While alcohol abuse and binge drinking still top the list of substance abuse issues on college campuses, the non-medical use of prescription drugs is an issue of growing concern. Now, a new literature review on the topic has revealed that 1 in 6 college students misuse common stimulant medications prescribed for attention deficit hyperactivity disorder.
These common medications, including Ritalin and Adderall, are Schedule II controlled substances, placing them in the same legal bracket as substances such as cocaine and methamphetamine. According to the study, 17% of students are also risking legal trouble as well as health problems.
Study co-author Kari Benson from the University of South Carolina (USC) first became aware of this drug misuse when studying social impairment in children with attention deficit hyperactivity disorder (ADHD) as an undergraduate.
“People would ask me if I could get them Adderall or Ritalin,” says Benson. “I realized that this was a pretty prevalent issue on campus, and I wanted to see what I could do about it.”
People with ADHD often have difficulty paying attention and are more hyperactive than their peers. Stimulants can have a calming and focusing effect on people with ADHD and are prescribed for daily use in the form of tablets or capsules. In addition to improving ADHD symptoms, these stimulants can also improve self-esteem and social interactions.
According to the National Institute on Drug Abuse (NIDA), many young people believe that ADHD medication can enhance their study skills and improve their academic performance. However, while the drugs do promote wakefulness, there is no evidence that they improve learning or thinking ability when taken by people who do not have ADHD.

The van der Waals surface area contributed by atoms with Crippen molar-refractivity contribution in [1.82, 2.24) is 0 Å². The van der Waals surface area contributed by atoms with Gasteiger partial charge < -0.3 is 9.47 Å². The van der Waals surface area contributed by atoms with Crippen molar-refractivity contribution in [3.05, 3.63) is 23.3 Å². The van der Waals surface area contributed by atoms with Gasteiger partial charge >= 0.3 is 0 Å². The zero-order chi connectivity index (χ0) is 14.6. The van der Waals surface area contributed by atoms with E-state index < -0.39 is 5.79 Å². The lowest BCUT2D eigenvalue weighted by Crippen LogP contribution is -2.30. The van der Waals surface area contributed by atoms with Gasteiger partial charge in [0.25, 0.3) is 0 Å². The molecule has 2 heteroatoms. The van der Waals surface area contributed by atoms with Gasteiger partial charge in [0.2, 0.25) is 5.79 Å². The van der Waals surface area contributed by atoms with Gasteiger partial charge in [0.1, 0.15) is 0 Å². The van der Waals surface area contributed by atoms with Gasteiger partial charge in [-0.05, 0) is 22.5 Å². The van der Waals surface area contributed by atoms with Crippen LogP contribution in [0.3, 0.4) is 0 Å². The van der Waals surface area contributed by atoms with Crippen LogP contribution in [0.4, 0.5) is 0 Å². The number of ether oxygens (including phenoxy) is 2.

Results from previous research into collegiate misuse of ADHD drugs have varied. “If you looked at individual studies, the rates of college student misuse were all over the place,” says Dr. Kate Flory, the study’s lead author. “They ranged from 2% to 43%.”
To produce a more reliable estimate of the problem, Dr. Flory’s team conducted a meta-analysis of data from 30 papers assessing the prevalence of prescription stimulant misuse. The researchers published their findings in the journal Clinical Child and Family Psychology Review.
ADHD medications often shared within social circles
The analysis revealed that 17% of college students reported misusing stimulant medications for ADHD, either by taking medication without a prescription or taking a larger amount than prescribed.
The primary reason for misuse was to improve academic performance, but despite this, the results suggested that there may be some correlation between poor academic performance (low GPA) and ADHD medication misuse.
Stimulant ADHD medication was also used recreationally, often in combination with alcohol. Although the drugs were used for this purpose less frequently, the act of taking them with alcohol in order to prolong the amount of time a student can drink for is very dangerous.
“It makes it possible to drink beyond the normal limit,” explains Benson. “So instead of passing out drunk, you might end up in the hospital having to get your stomach pumped.”
Other adverse health effects linked to prescription stimulant misuse include high blood pressure, insomnia, malnutrition, feeling of hostility and paranoia and, in extreme circumstances, serious cardiovascular complications, including stroke.
The most common source of stimulant ADHD medication was among friends, indicating that there may be a network of students sharing these drugs on most college campuses. A qualitative review of the 30 studies also suggested that fraternity and sorority membership, academic performance and other substance abuse were associated with misuse.
The next step for the researchers is to use these new findings to examine specific characteristics associated with the misuse of the drugs, with a view to identifying targets for intervention programs on campuses.
“We have a substance abuse prevention and education office, and they have a group that’s focused on prescription medications,” says Dr. Flory. “We’ve pulled together an interdisciplinary group of researchers here at USC to apply for a grant from the National Institute on Drug Abuse, which would enable us to actually do an intervention on campus.”